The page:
those who know them.

Perhaps the most gratifying concept when we pray is that we are
completely free to say what we want to say and to express our
thoughts and feelings. We are sure that God won't condemn us but
waits patiently to hear us, and He always listens. But if God
does not talk with you and you with Him, you become a missing
link, and you will miss the glory.


Prayer helps us to mature

When a seed is first tucked in place in a garden bed or
flowerpot, it will need water, moist soil, sunlight, and the
right environment in which to thrive. Soon the little seed will
spread roots in all directions, sprouting in strength and
maturity. So it is when Christians grow. We need prayer as a core
ingredient to avoid stagnation and withering away. A good prayer
life promotes self-control and self-discipline. Effective prayer
can produce character that is admirable and patterned after the
Word.


Effective prayer involves sacrifice


It is a notable thing, when we look back at history, to discover
that persecution has always strengthened the Church. Certainly,
the number of those who call themselves Christians may grow
fastest when there is no danger in confessing Christ, but the
Church is stronger overall when every member would willingly die
rather than deny his or her Lord. Most Christians in our modern
world face only mild inconveniences: loss of popularity, or
promotions, or possibly jobs. They have not had to lay down their
lives. They hardly even have to skip a meal. For some,
"sacrifice" involves giving ten or fifteen minutes a day to the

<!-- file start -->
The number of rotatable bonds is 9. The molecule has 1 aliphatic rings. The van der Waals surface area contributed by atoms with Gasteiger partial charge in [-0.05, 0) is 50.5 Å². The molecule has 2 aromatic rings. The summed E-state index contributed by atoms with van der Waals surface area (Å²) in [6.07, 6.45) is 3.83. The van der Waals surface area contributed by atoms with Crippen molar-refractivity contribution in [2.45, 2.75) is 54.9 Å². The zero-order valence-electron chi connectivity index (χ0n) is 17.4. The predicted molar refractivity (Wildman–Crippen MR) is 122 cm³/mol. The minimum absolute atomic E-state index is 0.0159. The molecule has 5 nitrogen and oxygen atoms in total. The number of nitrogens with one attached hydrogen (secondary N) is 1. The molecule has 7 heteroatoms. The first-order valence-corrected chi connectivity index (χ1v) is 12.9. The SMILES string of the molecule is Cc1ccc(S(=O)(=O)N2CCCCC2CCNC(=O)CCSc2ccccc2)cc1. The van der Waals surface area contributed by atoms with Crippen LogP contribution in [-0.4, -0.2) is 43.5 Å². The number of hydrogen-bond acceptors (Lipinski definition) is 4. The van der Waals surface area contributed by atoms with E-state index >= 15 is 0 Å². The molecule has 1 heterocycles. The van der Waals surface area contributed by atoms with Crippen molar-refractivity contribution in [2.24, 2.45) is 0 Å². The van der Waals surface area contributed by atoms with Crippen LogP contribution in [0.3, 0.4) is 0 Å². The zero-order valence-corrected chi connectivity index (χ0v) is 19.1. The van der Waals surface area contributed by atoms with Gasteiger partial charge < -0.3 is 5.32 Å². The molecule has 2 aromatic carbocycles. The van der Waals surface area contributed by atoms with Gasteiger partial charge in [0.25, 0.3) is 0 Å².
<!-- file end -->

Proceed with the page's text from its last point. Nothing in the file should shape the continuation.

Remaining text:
Lord in prayer and devotions, and others can't find time to meet
with Him at all.

Christians in other lands and other centuries have faced far
worse, and given far more, and their faith has been tested and
has grown as a result. But how can we experience that kind of
growth? The secret is choosing to remember that every breath we
take, every movement we make, every morsel of food or water we
consume, is all His. When we submit them to Him in prayer, we are
less consumed by the world, less bound by our flesh, and much
more open to His Voice.


Read the completion of Dehydration-Running Dry in
Dehydration-Running Dry Part Two-in our next issue.
......

To be continued

Taken from "Acts" magazine - April 2010 - a publication of the
General Council of the Churches of God, Seventh Day, Meridian,
ID, USA.


Devon A. Blackwood is the author of the eagerly anticipated new
Christian guide "Planted By Water" (Cold Tree Press). He has
counseled in the Psychiatry department at Johns Hopkins Hospital
and is President & CEO of B.W. Affiliates LLC a mental health and
consulting firm. Mr. Blackwood earned a psychology degree from
the University of Baltimore and is currently writing his third
book "The 9 Minute Marriage." Both "Planted By Water" (2006) and
his first book - "Beyond The Lingo: Working Through Recovery
Concepts (A Guide For Addicted Persons & Their Families)"
published in 2004 by Cold Tree Press - are available through
major bookstores and online book retailers including
www.amazon.com.

"Planted by Water" explores the often over-looked lessons from
Psalm I. People who are continually nourished by the Word and the
Holy Spirit remain fresh in their relationship with God, bear
wonderful fruit, and learn how to prosper spiritually through
good times and bad alike. When God called us to new life in Him,
He never meant for us to wither and fade. But it happens all too
often. The new Christian may get casual and careless. The more
seasoned Christian may get stale and stagnant. We are called to
something greater' We are meant for a relationship brimming with
freshness and life. If we are drying up, we need water... and the
sooner, the better.

All Scriptures are from the New King James Version.